James Murray tells a story for a small crowd at the ORL Salmon Arm branch on Saturday, Feb. 25.

Column: Catching fish is never just about catching fish

Great Outdoors by James Murray

Great Outdoors by James Murray

There is a painting that hangs on the wall above my desk of a young boy sitting in a chair beside his fathers’ bed.

The boy is sitting there, dressed with hat and jacket, holding a fishing rod in one hand and waiting ever so patiently. There’s a look of anticipation on his face. An old-style wind-up clock sitting on a night table indicates it is 5:25 in the morning. The sun is just coming up through the window. The father is sound asleep.

I could very well have been that young boy 60 years ago, waiting so eager and patiently to go fishing with my father. I have felt that sense of anticipation prior to each and every fishing trip. Two months from now my friend Corry and I will be sturgeon fishing on the Fraser River. I can’t wait.

Words cannot possibly describe the excitement that comes when you tie into a prehistoric Fraser River white sturgeon (Acipenser transmontanus). Rod and reel in hand, holding on for dear life as a six-and-a-half-foot, 250-pound sturgeon comes sailing out of the water right in front of you. Seeing something that big rise up and splash down so close is, to say the least, pretty darned exciting.

I enjoy fishing, in part because I just like to be out there casting a line. I do, however, also enjoy actually catching fish. I am a so-called catch and release angler. So called because every now and then I will harvest a fish for the dinner table and, while I appreciate the thrill of tying into a 250-pound sturgeon, I can also get equally excited about hooking a three- or four-pound trout on a fly line.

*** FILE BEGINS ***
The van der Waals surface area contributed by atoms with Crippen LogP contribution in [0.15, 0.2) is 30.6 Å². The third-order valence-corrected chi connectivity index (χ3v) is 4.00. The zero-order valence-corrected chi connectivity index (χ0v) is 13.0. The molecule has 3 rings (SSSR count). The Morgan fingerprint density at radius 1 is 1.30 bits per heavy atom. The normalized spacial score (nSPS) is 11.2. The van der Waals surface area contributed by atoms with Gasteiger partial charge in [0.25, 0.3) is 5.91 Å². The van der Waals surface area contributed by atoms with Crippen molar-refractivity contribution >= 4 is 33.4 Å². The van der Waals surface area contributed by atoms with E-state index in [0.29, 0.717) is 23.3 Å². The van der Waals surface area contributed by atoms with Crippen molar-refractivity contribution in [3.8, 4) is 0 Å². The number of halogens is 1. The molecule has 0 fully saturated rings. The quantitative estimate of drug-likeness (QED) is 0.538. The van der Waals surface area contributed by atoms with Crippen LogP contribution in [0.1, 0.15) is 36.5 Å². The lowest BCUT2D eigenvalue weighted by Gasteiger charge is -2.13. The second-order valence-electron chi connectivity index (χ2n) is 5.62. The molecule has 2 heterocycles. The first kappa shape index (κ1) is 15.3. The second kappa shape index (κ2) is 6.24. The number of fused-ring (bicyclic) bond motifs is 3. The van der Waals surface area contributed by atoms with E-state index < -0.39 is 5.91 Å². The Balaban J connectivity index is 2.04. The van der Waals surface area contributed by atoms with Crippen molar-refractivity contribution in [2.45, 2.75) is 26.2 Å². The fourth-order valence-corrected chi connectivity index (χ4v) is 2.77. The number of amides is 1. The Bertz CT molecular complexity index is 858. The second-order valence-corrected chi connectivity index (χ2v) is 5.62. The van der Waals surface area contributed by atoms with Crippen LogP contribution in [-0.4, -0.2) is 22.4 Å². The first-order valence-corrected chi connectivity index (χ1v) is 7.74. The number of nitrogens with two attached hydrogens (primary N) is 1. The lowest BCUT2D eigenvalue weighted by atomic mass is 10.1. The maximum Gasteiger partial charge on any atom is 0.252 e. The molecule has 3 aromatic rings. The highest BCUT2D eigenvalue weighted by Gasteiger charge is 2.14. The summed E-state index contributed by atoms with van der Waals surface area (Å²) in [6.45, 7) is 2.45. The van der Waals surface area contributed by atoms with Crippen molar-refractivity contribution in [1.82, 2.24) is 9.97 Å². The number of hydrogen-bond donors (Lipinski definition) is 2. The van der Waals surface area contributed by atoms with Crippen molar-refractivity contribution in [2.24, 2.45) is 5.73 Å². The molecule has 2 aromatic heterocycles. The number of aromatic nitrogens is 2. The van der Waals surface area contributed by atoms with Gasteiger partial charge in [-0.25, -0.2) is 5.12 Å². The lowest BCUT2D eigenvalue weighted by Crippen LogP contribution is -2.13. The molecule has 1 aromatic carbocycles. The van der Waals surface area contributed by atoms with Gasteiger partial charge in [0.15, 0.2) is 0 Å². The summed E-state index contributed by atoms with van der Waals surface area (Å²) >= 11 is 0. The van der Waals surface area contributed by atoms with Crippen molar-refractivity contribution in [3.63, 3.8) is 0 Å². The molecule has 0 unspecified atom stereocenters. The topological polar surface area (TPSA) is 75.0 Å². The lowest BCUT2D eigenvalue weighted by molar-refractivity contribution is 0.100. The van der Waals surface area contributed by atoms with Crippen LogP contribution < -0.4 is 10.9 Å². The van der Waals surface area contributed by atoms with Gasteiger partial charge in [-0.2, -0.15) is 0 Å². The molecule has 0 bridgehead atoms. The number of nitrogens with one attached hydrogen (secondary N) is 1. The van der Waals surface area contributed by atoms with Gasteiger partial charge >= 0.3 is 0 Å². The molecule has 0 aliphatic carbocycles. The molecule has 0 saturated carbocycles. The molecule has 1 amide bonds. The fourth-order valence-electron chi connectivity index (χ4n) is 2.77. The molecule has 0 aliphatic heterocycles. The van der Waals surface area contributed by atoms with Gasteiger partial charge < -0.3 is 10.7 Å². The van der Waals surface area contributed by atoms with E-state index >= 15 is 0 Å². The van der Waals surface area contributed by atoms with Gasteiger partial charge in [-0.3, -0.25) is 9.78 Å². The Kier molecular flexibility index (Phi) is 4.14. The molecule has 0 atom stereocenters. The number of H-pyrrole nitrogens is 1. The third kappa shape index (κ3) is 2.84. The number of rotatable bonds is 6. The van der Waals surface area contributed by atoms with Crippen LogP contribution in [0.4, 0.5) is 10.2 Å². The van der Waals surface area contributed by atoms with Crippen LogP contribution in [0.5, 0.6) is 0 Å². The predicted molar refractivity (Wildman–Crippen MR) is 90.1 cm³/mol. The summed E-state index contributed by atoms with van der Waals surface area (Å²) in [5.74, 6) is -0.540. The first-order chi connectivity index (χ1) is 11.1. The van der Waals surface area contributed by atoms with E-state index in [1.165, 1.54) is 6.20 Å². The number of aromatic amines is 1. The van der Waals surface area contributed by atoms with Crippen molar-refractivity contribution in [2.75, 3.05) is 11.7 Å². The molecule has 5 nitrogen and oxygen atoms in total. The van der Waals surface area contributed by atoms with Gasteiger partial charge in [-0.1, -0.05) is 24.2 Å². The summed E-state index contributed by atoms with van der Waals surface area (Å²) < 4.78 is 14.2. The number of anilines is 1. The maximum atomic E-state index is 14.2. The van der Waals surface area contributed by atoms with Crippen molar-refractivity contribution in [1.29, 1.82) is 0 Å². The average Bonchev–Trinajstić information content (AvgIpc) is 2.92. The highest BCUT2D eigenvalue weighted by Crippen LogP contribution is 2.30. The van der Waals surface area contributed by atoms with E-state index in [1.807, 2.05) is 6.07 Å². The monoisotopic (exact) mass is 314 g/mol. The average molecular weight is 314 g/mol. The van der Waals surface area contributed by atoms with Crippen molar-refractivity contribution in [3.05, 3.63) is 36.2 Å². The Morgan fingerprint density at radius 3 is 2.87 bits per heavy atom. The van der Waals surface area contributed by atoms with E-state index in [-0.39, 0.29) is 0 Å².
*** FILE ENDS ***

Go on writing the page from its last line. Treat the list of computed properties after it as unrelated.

It’s hard to explain, but when I’m on the water, I feel good about just being out there – whether I catch fish or not. Time spent casting a line – it gives me opportunity to both reflect on the past and contemplate the future. Things make more sense. Personal problems and complicated situations become simpler and less important and things just sort of fall into place. For a few precious hours I am able to leave my worries behind. Another way of putting it, I suppose, would be to say that for those few precious hours, I simply don’t give a damn.

Read more: Column: Fishing Derby a family favourite on Father’s Day

Read more: Column: Salmon Arm Kids’ Fishing Derby on hold, good time to practise for next year’s event

On those occasions when I do actually manage to get a fish on, well, all I care about is the moment. When I’m fighting a fish, it’s just me and the fish – the eternal struggle of predator and prey. In those minutes I find myself responding to some primordial instinct, some ancient need to pit myself against nature. Nothing else matters.

As for those who might ask how I can claim to respect nature, and yet catch fish for the sole purpose of catching something only to turn around and release it, well, I do not feel the quality of my respect for nature is diminished by the fact that I enjoy fishing. For me, the actual process of catching fish is but a small part of the whole fishing/outdoor experience. Nor do I not take it lightly that by catching a fish and eating it, I am also taking a life.

So why then do I fish?

I can only answer by saying that when I am on the water, casting a line, I feel like there is a balance to my life – not at all dissimilar to the balance that exists in nature where things are in a state of continuous change, where all things must live and die in order to bring about rebirth and renewal.

I also believe that fishing is a way for some young people to get back to nature. Like the young boy in the painting, I remember getting up on many an early morning to go fishing with my father. I remember our talks in the car heading out and I remember stopping by the Half Moon Cafe for a 10-cent Coke on our way back. I remember our conversations far more than I remember any of the fish that I ever caught. I cherish those fishing trips.

I only hope that part of me will always feel like that young boy in the painting.

Like us on Facebook and follow us on Twitter

Outdoors and Recreation